Public Release: 

EARTH Magazine: Hazard lingers after South Napa earthquake

American Geosciences Institute

Alexandria, VA - After the Aug. 24, 2014, Napa Valley earthquake, movement continued along the principal fault to the north of the epicenter, according to a report released by the U.S. Geological Survey. Such "afterslip" is known from previous quakes, but this is the first time that strong afterslip has been observed in a populated residential community. While the majority of shaking on the main strand of the West Napa Fault Zone occurred in rural fields, approximately 20 homes were immediately affected. The fault runs under Napa's Browns Valley neighborhood and is expected to slip between 5 and 15 centimeters in the next three years, followed by reduced slip until 2024.

Follow the discussion in this month's issue of EARTH as California legislators and scientists determine if it's safe for people to rebuild in the fault zone: http://www.earthmagazine.org/article/hazard-lingers-after-south-napa-earthquake.

For more stories about the science of our planet, check out EARTH magazine online or subscribe at http://www.earthmagazine.org. The March issue, now available for download features stories on the asbestos controversy unfolding in Nevada, new satellite maps of carbon dioxide sources, and how geoscience is being used to hunt for treasure in the Rocky Mountains.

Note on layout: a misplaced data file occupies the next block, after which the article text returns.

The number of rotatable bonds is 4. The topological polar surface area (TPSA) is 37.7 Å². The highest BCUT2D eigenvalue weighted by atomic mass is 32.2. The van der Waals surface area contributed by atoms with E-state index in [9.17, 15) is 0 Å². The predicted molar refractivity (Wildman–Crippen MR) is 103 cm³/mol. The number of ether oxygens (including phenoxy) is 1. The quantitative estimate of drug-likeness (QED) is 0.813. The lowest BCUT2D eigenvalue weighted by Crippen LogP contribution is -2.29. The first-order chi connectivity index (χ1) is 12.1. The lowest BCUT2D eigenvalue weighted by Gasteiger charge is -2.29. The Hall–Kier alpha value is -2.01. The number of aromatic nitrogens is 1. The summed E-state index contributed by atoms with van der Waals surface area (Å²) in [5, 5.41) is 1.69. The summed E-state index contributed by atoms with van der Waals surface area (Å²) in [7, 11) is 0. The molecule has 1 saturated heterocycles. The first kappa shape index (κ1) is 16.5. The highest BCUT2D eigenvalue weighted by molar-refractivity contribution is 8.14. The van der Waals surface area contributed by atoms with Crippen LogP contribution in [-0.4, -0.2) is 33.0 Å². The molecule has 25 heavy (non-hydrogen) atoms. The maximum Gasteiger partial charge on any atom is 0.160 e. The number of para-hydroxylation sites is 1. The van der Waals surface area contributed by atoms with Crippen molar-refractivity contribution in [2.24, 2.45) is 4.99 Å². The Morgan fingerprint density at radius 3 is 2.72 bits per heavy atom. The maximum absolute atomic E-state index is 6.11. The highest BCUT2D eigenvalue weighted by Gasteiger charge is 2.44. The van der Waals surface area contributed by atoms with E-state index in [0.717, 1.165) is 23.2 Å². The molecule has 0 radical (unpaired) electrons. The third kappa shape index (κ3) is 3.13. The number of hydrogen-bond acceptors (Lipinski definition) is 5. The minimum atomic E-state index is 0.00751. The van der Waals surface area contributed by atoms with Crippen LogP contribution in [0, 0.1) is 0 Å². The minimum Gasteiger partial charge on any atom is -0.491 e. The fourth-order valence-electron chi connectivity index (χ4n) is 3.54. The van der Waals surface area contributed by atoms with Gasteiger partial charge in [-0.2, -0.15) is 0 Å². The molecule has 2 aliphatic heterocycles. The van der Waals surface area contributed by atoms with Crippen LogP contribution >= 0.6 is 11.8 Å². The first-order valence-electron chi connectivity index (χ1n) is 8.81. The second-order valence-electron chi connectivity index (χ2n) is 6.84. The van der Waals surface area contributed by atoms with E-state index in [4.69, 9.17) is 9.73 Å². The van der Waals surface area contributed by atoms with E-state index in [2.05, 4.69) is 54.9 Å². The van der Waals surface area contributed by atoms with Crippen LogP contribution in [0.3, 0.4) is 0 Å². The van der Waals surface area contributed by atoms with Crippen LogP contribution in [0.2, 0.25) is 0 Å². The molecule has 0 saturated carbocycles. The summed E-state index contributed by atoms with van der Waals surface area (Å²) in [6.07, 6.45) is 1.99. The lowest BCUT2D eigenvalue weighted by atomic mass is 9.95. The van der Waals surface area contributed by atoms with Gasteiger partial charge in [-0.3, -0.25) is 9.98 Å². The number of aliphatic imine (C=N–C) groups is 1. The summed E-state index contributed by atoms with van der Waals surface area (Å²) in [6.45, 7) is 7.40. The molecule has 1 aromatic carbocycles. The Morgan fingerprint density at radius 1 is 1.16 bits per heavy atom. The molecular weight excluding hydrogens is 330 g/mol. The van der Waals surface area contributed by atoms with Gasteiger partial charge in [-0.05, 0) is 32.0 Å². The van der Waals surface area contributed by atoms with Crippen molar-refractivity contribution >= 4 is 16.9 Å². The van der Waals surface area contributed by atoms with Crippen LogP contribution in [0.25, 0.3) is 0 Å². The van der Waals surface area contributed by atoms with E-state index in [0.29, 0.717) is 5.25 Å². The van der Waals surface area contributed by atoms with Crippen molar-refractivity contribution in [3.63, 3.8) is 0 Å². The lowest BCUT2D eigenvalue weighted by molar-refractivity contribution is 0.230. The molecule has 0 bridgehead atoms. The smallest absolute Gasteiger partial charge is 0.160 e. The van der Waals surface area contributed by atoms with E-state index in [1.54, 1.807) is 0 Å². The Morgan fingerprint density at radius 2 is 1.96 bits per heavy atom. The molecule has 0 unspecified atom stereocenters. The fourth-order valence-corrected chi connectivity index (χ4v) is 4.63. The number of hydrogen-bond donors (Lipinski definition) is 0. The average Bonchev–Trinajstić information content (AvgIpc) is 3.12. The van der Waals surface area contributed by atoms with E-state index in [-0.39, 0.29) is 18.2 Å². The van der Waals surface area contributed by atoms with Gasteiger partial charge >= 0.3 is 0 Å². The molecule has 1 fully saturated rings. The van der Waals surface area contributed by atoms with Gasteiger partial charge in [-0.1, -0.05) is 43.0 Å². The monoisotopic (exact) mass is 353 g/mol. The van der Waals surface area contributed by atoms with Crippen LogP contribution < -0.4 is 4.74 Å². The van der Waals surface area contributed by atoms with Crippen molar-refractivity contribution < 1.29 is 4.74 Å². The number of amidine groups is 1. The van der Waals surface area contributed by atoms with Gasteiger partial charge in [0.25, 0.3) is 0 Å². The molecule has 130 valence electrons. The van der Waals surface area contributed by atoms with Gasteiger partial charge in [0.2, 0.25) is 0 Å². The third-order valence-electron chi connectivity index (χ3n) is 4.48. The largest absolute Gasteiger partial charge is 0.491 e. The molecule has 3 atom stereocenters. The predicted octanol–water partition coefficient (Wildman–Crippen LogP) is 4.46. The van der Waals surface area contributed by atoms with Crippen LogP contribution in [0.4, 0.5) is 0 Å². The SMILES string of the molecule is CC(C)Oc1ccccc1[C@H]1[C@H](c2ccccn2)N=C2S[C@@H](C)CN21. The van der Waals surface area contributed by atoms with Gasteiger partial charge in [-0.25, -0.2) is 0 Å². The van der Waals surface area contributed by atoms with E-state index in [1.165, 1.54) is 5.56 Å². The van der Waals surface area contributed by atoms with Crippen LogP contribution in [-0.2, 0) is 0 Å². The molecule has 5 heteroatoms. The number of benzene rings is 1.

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Keep up to date with the latest happenings in Earth, energy and environment news with EARTH magazine online at: http://www.earthmagazine.org/. Published by the American Geosciences Institute, EARTH is your source for the science behind the headlines.

The American Geosciences Institute is a nonprofit federation of 50 geoscientific and professional associations that represents more than 250,000 geologists, geophysicists and other earth scientists. Founded in 1948, AGI provides information services to geoscientists, serves as a voice of shared interests in the profession, plays a major role in strengthening geoscience education, and strives to increase public awareness of the vital role the geosciences play in society's use of resources, resiliency to natural hazards, and interaction with the environment.

Maureen Moses

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